The 2015 Global Political Marketing and Management Conference ended 
yesterday, and it was very successful (see 

The conference presentations were very interesting, and we had a good 
mix of academic scholars and practitioners. The presentations by Bill 
English, New Zealand's Finance Minister and Deputy Prime Minister, 
Celia Wade-Brown, the mayor of Wellington, and Russell Norman, the 
former leader of the Green party in New Zealand were excellent. Also, 
the global theme of the conference was successful, with presentations 
from the USA, India, Japan, South Korea, Australia and New Zealand.

We also received favourable press coverage, with a 20-minute interview 
on Radio New Zealand by one of our presenters from the USA, Ken 
Cosgrove. (see 

Finally, the conference is associated with a special issue of the 
Journal of NonProfit and Public Sector Marketing on Political 
Marketing, and the following conference papers will appear in the 
special issue in early 2016:

1) Lorann Downer: “It's the Equity, Stupid! Protecting the Value of the 
Partisan Brand”

A new Brand Oriented Party Model is offered to consider the importance 
of partisan brand equity, or voter-perceived value. The Model 
conceptualises, identifies and evaluates political branding from a 
practitioner’s perspective. Working with the Model and primary vote 
data to measure equity, I draw on the recent fortunes of the Australian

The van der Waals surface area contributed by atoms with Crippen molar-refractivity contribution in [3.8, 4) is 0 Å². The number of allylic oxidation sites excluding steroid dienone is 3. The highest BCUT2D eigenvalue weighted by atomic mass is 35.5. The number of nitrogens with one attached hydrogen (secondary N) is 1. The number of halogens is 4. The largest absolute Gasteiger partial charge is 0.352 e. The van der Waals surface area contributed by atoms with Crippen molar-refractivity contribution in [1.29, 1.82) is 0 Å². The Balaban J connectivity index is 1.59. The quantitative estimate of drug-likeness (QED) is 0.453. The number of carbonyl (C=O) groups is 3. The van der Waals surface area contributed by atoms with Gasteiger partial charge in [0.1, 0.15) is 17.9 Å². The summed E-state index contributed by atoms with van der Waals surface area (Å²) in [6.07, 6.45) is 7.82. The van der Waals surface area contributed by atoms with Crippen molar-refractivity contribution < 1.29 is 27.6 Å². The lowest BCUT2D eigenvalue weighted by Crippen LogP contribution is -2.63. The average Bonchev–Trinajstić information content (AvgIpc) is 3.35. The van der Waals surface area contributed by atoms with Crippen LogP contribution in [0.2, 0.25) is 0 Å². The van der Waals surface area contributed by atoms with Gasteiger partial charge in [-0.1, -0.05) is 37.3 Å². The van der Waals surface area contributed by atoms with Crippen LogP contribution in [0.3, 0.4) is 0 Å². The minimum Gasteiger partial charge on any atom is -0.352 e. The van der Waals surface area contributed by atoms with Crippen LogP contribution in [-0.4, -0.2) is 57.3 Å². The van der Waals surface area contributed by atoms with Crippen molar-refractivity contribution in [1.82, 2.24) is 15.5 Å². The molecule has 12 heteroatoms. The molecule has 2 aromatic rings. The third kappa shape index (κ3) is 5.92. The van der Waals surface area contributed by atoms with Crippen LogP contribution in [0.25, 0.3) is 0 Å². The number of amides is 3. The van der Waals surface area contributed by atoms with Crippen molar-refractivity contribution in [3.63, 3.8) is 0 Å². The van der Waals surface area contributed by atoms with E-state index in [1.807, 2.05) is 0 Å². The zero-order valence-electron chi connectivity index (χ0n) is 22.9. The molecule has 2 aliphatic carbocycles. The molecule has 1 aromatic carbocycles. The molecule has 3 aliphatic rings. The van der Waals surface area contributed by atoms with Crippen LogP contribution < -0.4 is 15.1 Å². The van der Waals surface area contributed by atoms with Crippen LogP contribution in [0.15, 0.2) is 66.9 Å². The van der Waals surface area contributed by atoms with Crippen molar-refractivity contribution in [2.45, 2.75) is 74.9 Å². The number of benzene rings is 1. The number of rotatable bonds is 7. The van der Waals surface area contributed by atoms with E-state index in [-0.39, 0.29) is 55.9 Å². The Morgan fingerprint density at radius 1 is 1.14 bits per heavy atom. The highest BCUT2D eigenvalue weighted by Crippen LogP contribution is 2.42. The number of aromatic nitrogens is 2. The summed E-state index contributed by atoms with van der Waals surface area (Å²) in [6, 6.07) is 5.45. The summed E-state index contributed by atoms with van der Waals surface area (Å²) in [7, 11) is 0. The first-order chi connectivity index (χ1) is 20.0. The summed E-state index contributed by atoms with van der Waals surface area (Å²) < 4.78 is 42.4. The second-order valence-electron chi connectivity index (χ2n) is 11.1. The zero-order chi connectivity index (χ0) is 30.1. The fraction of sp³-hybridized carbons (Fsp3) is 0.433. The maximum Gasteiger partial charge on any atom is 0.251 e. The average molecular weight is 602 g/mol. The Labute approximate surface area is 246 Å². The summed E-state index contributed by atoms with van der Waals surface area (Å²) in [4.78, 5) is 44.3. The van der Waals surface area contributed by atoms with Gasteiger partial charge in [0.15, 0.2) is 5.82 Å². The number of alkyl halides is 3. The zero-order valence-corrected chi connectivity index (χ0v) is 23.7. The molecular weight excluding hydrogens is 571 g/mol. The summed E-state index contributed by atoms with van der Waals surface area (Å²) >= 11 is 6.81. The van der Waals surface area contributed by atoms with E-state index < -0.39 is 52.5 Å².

Labor Party to illustrate the danger of disregarding partisan brand 
equity. I show that partisan brand equity was built, then eroded, by 
key actions of the party and its leaders over seven years. These 
successes and failures offer two lessons for Labor. First, parties 
which intend to undertake branding should fully embrace the concept of 
brand equity. Second, they should ensure that the leader’s brand equity 
is put into the service of the party brand. The Model and the 
suggestions for Australian Labor may be valuable for other parties 
seeking to understand and manage brand equity.

2) Edward Elder: “Market-Oriented Governing Leaders’ Communication: 
Comparing John Key and Barack Obama”

Political marketing scholarship has argued that politicians seeking 
office should become market-oriented and move their product closer to 
their target supporters’ preferences (Newman, 1994; O’Cass, 1996). It 
has been argued that a market-orientation needs to be embodied by 
political leaders both strategically and in communication 
(Lees-Marshment, 2009: 216). However, once in office governing leaders 
are faced with new challenges that influence the decisions they make. 
This, along with the need to show strong leadership, has resulted in 
many leaders losing the qualities associated with a market-orientation 
such as being 'in touch' (Lilleker & Lees-Marshment, 2005; Ormrod, 
2006). This can negatively affect the public perception of not only the 
leader, but the governing party as a whole. While such a drop in 
support is not new in the study of political popularity (Heppell, 
2008), new research in political marketing has observed how it has 
occurred simultaneously with the decline in these leader's perceived 
qualities associated with having a market-orientation (Lees-Marshment, 
2009). This follows a general trend of political leaders in office in 
western democracies over the past twenty years; gaining power under a 
market-orientation, but losing their positive public image once in 

Daniel Laufer PhD, MBA - Associate Professor
Head of School
School of Marketing and International Business
Victoria Business School
Level 11, Rutherford House Rm 11.26
23 Lambton Quay
Victoria University of Wellington
P O Box 600, Wellington, 6140 New Zealand
Tel: +64 4 463 5152   Fax: +64 4 463 5231
Email: [log in to unmask]

AIB-L is brought to you by the Academy of International Business.
For information:
To post message: [log in to unmask]
For assistance:  [log in to unmask]
AIB-L is a moderated list.